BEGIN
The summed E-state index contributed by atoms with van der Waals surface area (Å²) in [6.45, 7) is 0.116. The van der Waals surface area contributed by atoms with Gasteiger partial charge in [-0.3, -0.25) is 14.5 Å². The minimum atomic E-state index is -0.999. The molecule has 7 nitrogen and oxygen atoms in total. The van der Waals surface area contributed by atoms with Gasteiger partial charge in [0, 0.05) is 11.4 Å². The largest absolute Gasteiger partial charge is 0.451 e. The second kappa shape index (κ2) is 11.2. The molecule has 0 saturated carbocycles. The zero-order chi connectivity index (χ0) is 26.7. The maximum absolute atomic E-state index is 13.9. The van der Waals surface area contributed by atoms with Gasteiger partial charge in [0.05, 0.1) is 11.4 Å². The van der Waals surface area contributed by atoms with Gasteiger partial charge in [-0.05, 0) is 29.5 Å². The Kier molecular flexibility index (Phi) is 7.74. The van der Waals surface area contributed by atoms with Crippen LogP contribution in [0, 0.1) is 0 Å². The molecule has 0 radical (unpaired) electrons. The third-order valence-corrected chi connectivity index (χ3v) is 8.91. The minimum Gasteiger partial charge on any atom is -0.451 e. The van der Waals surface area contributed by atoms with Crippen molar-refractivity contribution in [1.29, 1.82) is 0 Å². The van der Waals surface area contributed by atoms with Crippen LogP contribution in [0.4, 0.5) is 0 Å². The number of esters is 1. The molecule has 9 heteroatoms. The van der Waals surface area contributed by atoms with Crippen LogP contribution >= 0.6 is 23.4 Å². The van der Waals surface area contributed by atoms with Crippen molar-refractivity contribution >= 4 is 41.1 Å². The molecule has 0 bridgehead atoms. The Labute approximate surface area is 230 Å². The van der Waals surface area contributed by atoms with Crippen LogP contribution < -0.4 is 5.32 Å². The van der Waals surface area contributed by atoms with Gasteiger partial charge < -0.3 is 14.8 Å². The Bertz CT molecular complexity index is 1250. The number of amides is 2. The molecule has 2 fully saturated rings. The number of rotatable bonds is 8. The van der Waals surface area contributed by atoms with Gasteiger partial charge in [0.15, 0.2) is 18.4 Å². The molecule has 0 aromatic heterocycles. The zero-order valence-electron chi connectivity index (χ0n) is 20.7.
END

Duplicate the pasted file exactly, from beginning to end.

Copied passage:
The summed E-state index contributed by atoms with van der Waals surface area (Å²) in [6.45, 7) is 0.116. The van der Waals surface area contributed by atoms with Gasteiger partial charge in [-0.3, -0.25) is 14.5 Å². The minimum atomic E-state index is -0.999. The molecule has 7 nitrogen and oxygen atoms in total. The van der Waals surface area contributed by atoms with Gasteiger partial charge in [0, 0.05) is 11.4 Å². The largest absolute Gasteiger partial charge is 0.451 e. The second kappa shape index (κ2) is 11.2. The molecule has 0 saturated carbocycles. The zero-order chi connectivity index (χ0) is 26.7. The maximum absolute atomic E-state index is 13.9. The van der Waals surface area contributed by atoms with Gasteiger partial charge in [0.05, 0.1) is 11.4 Å². The van der Waals surface area contributed by atoms with Gasteiger partial charge in [-0.05, 0) is 29.5 Å². The Kier molecular flexibility index (Phi) is 7.74. The van der Waals surface area contributed by atoms with Crippen LogP contribution in [0, 0.1) is 0 Å². The molecule has 0 radical (unpaired) electrons. The third-order valence-corrected chi connectivity index (χ3v) is 8.91. The minimum Gasteiger partial charge on any atom is -0.451 e. The van der Waals surface area contributed by atoms with Crippen molar-refractivity contribution in [1.29, 1.82) is 0 Å². The van der Waals surface area contributed by atoms with Crippen LogP contribution in [0.4, 0.5) is 0 Å². The number of esters is 1. The molecule has 9 heteroatoms. The van der Waals surface area contributed by atoms with Crippen LogP contribution >= 0.6 is 23.4 Å². The van der Waals surface area contributed by atoms with Crippen molar-refractivity contribution >= 4 is 41.1 Å². The molecule has 0 bridgehead atoms. The Labute approximate surface area is 230 Å². The van der Waals surface area contributed by atoms with Crippen LogP contribution < -0.4 is 5.32 Å². The van der Waals surface area contributed by atoms with Gasteiger partial charge < -0.3 is 14.8 Å². The Bertz CT molecular complexity index is 1250. The number of amides is 2. The molecule has 2 fully saturated rings. The number of rotatable bonds is 8. The van der Waals surface area contributed by atoms with Gasteiger partial charge in [0.15, 0.2) is 18.4 Å². The molecule has 0 aromatic heterocycles. The zero-order valence-electron chi connectivity index (χ0n) is 20.7.